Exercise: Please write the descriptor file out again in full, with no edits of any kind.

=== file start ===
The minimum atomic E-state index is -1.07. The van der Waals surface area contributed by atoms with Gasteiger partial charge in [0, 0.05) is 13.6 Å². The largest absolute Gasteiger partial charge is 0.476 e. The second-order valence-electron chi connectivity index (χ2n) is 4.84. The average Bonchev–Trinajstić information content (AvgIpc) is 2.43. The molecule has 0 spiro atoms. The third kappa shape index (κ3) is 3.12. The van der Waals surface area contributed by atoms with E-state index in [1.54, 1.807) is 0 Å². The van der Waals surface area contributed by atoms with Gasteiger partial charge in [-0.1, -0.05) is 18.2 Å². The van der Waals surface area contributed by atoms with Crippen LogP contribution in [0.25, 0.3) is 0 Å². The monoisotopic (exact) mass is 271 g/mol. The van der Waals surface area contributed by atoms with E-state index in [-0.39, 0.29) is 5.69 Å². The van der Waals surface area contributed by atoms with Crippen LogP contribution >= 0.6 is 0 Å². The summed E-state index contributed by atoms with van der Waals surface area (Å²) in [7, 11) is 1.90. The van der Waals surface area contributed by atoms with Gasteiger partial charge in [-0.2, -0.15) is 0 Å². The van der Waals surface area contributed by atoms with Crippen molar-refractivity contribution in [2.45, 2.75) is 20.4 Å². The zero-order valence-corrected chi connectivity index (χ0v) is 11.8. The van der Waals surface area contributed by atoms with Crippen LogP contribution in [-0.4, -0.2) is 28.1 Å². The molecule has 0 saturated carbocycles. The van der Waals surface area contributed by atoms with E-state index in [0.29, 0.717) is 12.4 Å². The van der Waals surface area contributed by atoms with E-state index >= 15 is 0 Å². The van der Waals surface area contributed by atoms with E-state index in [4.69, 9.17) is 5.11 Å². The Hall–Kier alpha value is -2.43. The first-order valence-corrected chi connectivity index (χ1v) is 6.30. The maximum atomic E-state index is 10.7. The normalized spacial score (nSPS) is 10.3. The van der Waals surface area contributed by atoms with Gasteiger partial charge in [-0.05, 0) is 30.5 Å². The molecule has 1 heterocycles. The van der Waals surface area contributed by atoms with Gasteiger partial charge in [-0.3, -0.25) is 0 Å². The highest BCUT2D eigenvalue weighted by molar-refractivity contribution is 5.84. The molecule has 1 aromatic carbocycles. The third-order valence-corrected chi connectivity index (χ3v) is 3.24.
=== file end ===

The minimum atomic E-state index is -1.07. The van der Waals surface area contributed by atoms with Gasteiger partial charge in [0, 0.05) is 13.6 Å². The largest absolute Gasteiger partial charge is 0.476 e. The second-order valence-electron chi connectivity index (χ2n) is 4.84. The average Bonchev–Trinajstić information content (AvgIpc) is 2.43. The molecule has 0 spiro atoms. The third kappa shape index (κ3) is 3.12. The van der Waals surface area contributed by atoms with E-state index in [1.54, 1.807) is 0 Å². The van der Waals surface area contributed by atoms with Gasteiger partial charge in [-0.1, -0.05) is 18.2 Å². The van der Waals surface area contributed by atoms with Crippen LogP contribution in [0.25, 0.3) is 0 Å². The monoisotopic (exact) mass is 271 g/mol. The van der Waals surface area contributed by atoms with E-state index in [-0.39, 0.29) is 5.69 Å². The van der Waals surface area contributed by atoms with Crippen LogP contribution >= 0.6 is 0 Å². The summed E-state index contributed by atoms with van der Waals surface area (Å²) in [7, 11) is 1.90. The van der Waals surface area contributed by atoms with Gasteiger partial charge in [-0.2, -0.15) is 0 Å². The van der Waals surface area contributed by atoms with Crippen molar-refractivity contribution in [2.45, 2.75) is 20.4 Å². The zero-order valence-corrected chi connectivity index (χ0v) is 11.8. The van der Waals surface area contributed by atoms with Crippen LogP contribution in [-0.4, -0.2) is 28.1 Å². The molecule has 0 saturated carbocycles. The van der Waals surface area contributed by atoms with E-state index in [0.29, 0.717) is 12.4 Å². The van der Waals surface area contributed by atoms with E-state index >= 15 is 0 Å². The van der Waals surface area contributed by atoms with E-state index in [4.69, 9.17) is 5.11 Å². The Hall–Kier alpha value is -2.43. The first-order valence-corrected chi connectivity index (χ1v) is 6.30. The maximum atomic E-state index is 10.7. The normalized spacial score (nSPS) is 10.3. The van der Waals surface area contributed by atoms with Gasteiger partial charge in [-0.05, 0) is 30.5 Å². The molecule has 1 heterocycles. The van der Waals surface area contributed by atoms with Gasteiger partial charge in [-0.3, -0.25) is 0 Å². The highest BCUT2D eigenvalue weighted by molar-refractivity contribution is 5.84. The molecule has 1 aromatic carbocycles. The third-order valence-corrected chi connectivity index (χ3v) is 3.24.